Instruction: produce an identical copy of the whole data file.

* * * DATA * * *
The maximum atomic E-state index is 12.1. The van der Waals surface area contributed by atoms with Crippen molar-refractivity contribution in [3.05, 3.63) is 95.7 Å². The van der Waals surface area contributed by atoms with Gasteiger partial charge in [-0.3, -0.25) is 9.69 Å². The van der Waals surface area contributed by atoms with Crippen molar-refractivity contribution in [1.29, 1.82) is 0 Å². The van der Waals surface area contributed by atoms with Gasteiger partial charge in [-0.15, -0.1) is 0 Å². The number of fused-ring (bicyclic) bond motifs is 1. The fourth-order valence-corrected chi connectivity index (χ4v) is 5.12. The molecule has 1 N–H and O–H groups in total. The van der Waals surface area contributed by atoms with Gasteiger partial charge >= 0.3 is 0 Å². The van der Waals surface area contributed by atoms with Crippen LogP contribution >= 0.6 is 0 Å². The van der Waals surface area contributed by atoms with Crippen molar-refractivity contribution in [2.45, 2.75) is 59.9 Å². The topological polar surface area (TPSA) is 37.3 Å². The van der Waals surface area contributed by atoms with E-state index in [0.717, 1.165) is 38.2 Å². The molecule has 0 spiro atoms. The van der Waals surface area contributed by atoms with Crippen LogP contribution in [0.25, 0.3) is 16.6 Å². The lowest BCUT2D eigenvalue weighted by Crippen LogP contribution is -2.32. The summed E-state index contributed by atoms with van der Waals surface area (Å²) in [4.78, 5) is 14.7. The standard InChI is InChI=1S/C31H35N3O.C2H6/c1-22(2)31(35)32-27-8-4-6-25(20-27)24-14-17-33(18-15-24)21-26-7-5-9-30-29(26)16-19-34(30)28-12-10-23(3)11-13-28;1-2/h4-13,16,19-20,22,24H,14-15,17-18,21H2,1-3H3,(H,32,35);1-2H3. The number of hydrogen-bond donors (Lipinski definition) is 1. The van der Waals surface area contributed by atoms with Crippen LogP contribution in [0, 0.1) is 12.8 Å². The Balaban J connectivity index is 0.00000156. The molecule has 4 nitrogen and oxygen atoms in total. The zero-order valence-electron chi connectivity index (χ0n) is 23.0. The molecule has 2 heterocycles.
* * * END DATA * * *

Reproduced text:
The maximum atomic E-state index is 12.1. The van der Waals surface area contributed by atoms with Crippen molar-refractivity contribution in [3.05, 3.63) is 95.7 Å². The van der Waals surface area contributed by atoms with Gasteiger partial charge in [-0.3, -0.25) is 9.69 Å². The van der Waals surface area contributed by atoms with Crippen molar-refractivity contribution in [1.29, 1.82) is 0 Å². The van der Waals surface area contributed by atoms with Gasteiger partial charge in [-0.15, -0.1) is 0 Å². The number of fused-ring (bicyclic) bond motifs is 1. The fourth-order valence-corrected chi connectivity index (χ4v) is 5.12. The molecule has 1 N–H and O–H groups in total. The van der Waals surface area contributed by atoms with Gasteiger partial charge >= 0.3 is 0 Å². The van der Waals surface area contributed by atoms with Crippen LogP contribution >= 0.6 is 0 Å². The van der Waals surface area contributed by atoms with Crippen molar-refractivity contribution in [2.45, 2.75) is 59.9 Å². The topological polar surface area (TPSA) is 37.3 Å². The van der Waals surface area contributed by atoms with E-state index in [0.717, 1.165) is 38.2 Å². The molecule has 0 spiro atoms. The van der Waals surface area contributed by atoms with Crippen LogP contribution in [0.25, 0.3) is 16.6 Å². The lowest BCUT2D eigenvalue weighted by Crippen LogP contribution is -2.32. The summed E-state index contributed by atoms with van der Waals surface area (Å²) in [4.78, 5) is 14.7. The standard InChI is InChI=1S/C31H35N3O.C2H6/c1-22(2)31(35)32-27-8-4-6-25(20-27)24-14-17-33(18-15-24)21-26-7-5-9-30-29(26)16-19-34(30)28-12-10-23(3)11-13-28;1-2/h4-13,16,19-20,22,24H,14-15,17-18,21H2,1-3H3,(H,32,35);1-2H3. The number of hydrogen-bond donors (Lipinski definition) is 1. The van der Waals surface area contributed by atoms with Crippen LogP contribution in [0, 0.1) is 12.8 Å². The Balaban J connectivity index is 0.00000156. The molecule has 4 nitrogen and oxygen atoms in total. The zero-order valence-electron chi connectivity index (χ0n) is 23.0. The molecule has 2 heterocycles.